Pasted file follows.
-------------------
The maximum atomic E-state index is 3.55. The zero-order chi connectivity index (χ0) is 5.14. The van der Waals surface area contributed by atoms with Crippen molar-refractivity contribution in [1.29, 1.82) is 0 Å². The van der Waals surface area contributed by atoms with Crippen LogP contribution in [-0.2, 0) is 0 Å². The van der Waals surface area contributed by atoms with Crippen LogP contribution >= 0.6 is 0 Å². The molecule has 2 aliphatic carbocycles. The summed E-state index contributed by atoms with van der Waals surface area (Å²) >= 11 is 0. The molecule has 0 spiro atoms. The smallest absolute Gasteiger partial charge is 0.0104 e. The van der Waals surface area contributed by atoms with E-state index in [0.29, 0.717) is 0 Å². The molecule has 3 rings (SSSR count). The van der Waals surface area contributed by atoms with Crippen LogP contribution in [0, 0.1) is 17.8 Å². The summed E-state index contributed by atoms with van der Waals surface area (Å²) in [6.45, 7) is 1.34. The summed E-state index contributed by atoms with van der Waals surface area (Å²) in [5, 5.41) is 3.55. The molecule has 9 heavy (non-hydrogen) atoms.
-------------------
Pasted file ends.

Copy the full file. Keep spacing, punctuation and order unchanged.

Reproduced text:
The maximum atomic E-state index is 3.55. The zero-order chi connectivity index (χ0) is 5.14. The van der Waals surface area contributed by atoms with Crippen molar-refractivity contribution in [1.29, 1.82) is 0 Å². The van der Waals surface area contributed by atoms with Crippen LogP contribution in [-0.2, 0) is 0 Å². The van der Waals surface area contributed by atoms with Crippen LogP contribution >= 0.6 is 0 Å². The molecule has 2 aliphatic carbocycles. The summed E-state index contributed by atoms with van der Waals surface area (Å²) >= 11 is 0. The molecule has 0 spiro atoms. The smallest absolute Gasteiger partial charge is 0.0104 e. The van der Waals surface area contributed by atoms with E-state index in [0.29, 0.717) is 0 Å². The molecule has 3 rings (SSSR count). The van der Waals surface area contributed by atoms with Crippen LogP contribution in [0, 0.1) is 17.8 Å². The summed E-state index contributed by atoms with van der Waals surface area (Å²) in [6.45, 7) is 1.34. The summed E-state index contributed by atoms with van der Waals surface area (Å²) in [5, 5.41) is 3.55. The molecule has 9 heavy (non-hydrogen) atoms.